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National Restaurant Association - Job growth slowed abruptly in May

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Job growth slowed abruptly in May

The labor market softened in recent months, with May representing the weakest job growth in nearly six years, according to the NRA’s Chief Economist Bruce Grindy.  His Economist’s Notebook commentary and analysis appears regularly on Restaurant.org and Restaurant TrendMapper.

Job growth in the national economy slowed abruptly in May, according to preliminary figures released today by the Bureau of Labor Statistics.  The economy added a net 38,000 jobs on a seasonally-adjusted basis in May, which represented the weakest monthly increase since September 2010.

The story was equally poor in the nation’s private sector, which saw payrolls expand by just 25,000 in May.  This was the worst performance since February 2010, which was the last month of job losses during the Great Recession.

Even adding in the 35,000 jobs that weren’t counted because of the Verizon strike, the private sector’s job growth in May would still have been the weakest gain since January 2011. 

Trends were mixed on an industry level, as would be expected with a weak topline number.  The health care and social assistance sector led the way with an increase of 55,000 jobs in May, while eating and drinking places added just over 22,000 jobs.  Retailers added a net 11,000 jobs in May, while the professional and business services sector added 10,000 jobs.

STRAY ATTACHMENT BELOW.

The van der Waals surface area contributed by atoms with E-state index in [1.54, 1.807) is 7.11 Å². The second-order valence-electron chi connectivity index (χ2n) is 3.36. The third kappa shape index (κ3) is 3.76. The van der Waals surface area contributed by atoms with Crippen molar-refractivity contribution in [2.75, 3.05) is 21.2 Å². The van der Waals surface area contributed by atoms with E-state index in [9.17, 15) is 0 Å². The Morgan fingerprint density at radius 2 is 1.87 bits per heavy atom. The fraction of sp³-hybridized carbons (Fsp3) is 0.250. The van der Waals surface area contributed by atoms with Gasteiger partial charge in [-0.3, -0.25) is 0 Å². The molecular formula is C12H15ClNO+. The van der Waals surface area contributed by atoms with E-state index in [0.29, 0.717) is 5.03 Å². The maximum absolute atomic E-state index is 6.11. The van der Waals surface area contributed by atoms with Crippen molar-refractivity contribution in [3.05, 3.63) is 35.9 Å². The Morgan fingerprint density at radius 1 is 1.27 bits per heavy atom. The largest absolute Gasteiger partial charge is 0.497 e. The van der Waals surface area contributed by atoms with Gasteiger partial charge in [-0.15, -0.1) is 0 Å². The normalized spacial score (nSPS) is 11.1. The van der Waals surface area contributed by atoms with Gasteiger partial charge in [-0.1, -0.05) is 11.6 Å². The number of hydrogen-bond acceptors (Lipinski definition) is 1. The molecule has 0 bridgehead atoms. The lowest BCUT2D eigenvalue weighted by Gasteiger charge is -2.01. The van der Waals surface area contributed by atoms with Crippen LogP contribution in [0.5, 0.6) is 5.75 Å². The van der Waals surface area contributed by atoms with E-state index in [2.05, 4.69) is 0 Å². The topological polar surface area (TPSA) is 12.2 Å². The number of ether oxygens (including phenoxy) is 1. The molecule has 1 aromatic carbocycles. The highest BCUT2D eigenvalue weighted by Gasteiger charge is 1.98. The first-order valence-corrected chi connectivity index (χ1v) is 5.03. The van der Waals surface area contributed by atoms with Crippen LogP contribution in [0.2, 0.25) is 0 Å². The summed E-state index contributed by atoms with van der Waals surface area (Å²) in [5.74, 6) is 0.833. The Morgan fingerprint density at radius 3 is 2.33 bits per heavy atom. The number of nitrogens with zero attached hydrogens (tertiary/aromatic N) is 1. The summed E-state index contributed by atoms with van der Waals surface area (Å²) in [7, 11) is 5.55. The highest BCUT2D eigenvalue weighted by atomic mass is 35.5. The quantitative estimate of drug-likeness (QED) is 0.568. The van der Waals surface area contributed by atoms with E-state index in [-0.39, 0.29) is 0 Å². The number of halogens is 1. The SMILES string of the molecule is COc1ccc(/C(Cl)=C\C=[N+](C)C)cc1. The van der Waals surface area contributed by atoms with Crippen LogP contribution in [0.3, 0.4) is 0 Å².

On the flip side, construction firms shed 15,000 jobs in May, while wholesalers, manufacturers and miners all cut 10,000 jobs. 

Although the unemployment rate dropped from 5.0 percent in April to 4.7 percent in May – the lowest jobless rate since November 2007 – it was due mostly to a sharp reduction in the labor force.  The labor force contracted by 458,000 in May, which brought the labor force participation rate back down to 62.6 percent – the lowest level since December. 

While one extremely weak month can sometimes be overlooked as an outlier, downward revisions to the March and April figures suggest that the labor market is in the midst of a softening trend.  May represented the third consecutive month of slowing job growth, and the most recent three-month average increase of 116,000 jobs was the weakest in nearly four years.  

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